Measuring Audit Risks
Thursday, March 26, 2020
SAS No. 122, AU 300.04 states that the objective of the auditor is to plan the audit so that it will be performed in an effective manner. One may also say that the audit should be performed in an efficient manner. That is to say, you want to do as much work as you should but you do not want to do more than you should or not as much as you should. That is to say, you don't want to over or under audit.
This program is an overview or SAS No. 122, AU 300 related to the auditor's responsibility to plan the audit so that it will be performed in an effective (and efficient) manner. In order to do so, one must know where the areas are that may result in a risk of material misstatement. We determine this by the evaluation of internal controls relate to financial statement presentation. During this program, we will look at various areas and determine if there is sufficient risk to perform substantive test to reduce the risk to an acceptable level. We must remember not that each substantive procedure performed during must be able to be linked to the reduction of a perceived risk of a material misstatement. If we are unable to establish such a link, the substantive test has no informational content and cannot be justified.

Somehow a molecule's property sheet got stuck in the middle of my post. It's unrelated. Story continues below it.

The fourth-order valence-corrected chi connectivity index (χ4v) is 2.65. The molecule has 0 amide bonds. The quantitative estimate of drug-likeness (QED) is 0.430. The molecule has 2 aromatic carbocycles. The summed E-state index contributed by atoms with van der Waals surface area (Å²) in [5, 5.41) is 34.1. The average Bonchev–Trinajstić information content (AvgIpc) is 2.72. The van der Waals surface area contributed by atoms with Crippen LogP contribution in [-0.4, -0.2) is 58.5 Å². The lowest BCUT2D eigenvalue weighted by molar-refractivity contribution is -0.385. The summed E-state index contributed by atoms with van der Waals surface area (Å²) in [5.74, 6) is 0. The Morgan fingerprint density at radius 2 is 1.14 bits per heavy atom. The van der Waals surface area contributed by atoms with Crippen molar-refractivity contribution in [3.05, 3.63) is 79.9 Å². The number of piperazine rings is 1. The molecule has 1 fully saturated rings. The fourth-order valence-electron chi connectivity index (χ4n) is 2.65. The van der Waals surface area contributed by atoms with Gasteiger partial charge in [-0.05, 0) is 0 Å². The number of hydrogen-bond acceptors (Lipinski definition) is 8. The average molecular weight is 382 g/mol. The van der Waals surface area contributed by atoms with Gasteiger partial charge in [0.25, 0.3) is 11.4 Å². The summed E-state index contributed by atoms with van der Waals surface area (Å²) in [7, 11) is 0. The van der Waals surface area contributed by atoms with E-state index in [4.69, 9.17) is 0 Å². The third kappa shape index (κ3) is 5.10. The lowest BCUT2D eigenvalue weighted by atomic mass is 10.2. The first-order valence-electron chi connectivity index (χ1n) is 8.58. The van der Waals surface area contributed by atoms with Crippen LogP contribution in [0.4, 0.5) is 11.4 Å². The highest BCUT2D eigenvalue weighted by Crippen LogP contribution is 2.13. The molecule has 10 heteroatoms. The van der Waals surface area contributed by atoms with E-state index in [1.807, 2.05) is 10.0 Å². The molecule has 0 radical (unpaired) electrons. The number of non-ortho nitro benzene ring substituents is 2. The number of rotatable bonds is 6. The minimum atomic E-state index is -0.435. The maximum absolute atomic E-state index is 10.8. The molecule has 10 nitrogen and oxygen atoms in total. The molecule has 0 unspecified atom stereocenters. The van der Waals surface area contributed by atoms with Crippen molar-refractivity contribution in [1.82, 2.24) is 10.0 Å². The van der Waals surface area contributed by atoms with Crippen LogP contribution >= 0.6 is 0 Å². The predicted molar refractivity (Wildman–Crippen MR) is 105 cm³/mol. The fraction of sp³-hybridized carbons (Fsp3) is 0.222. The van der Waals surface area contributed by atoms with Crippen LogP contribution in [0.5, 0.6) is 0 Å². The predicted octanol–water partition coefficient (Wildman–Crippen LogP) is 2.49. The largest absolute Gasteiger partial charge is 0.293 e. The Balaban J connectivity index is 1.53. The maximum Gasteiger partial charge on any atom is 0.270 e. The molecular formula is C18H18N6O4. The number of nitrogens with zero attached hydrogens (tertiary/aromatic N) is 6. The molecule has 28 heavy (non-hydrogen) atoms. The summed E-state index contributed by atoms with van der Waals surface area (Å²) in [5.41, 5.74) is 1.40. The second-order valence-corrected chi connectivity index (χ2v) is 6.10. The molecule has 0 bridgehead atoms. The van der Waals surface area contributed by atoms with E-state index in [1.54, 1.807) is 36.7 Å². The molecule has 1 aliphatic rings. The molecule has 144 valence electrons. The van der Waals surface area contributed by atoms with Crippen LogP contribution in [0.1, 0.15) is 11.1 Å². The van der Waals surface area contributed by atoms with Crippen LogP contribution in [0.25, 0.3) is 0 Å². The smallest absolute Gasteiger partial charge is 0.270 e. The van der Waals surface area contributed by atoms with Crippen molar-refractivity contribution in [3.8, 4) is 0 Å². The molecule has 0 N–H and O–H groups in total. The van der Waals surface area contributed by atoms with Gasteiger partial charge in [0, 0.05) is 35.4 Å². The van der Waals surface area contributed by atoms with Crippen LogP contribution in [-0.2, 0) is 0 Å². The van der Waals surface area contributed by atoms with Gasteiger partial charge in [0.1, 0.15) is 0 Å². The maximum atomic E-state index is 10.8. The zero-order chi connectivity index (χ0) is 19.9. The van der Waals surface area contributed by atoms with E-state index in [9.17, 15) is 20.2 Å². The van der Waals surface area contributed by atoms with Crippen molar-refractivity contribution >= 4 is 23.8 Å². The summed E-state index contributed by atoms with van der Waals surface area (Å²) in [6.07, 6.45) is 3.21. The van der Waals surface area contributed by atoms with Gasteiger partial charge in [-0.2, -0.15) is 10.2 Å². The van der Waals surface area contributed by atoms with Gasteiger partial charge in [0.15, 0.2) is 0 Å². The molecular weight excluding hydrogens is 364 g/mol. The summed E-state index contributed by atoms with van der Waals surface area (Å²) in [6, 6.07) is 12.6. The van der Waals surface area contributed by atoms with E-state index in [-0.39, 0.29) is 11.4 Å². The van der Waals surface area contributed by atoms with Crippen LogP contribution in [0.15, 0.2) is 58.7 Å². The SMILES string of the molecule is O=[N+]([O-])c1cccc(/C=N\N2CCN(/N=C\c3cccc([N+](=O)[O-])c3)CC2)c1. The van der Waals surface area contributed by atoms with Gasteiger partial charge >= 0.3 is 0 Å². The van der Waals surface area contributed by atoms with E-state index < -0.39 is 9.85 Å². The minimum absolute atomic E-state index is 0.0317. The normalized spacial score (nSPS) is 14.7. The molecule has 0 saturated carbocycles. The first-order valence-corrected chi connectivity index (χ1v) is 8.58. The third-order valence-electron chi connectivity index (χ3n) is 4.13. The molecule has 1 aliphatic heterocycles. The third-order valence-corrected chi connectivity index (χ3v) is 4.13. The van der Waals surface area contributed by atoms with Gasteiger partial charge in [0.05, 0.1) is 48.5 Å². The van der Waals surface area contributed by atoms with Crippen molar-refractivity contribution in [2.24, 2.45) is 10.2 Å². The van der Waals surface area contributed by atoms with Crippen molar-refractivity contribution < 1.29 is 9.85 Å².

The degree of substantive testing that an auditor performs should be based on risks of a material misstatement. Risks are often made up of a combination of things. Two of the most common risks are lack of a proper segregation of duties and week internal controls. However, if either or both of these risks are in areas where they could not result in a material misstatement of the financial statements, the auditor need not perform any substantive tests in the area.
Measuring audit risks
Analyzing a material weakness
Comparing a material weakness to a significant weakness
Evaluating the control environment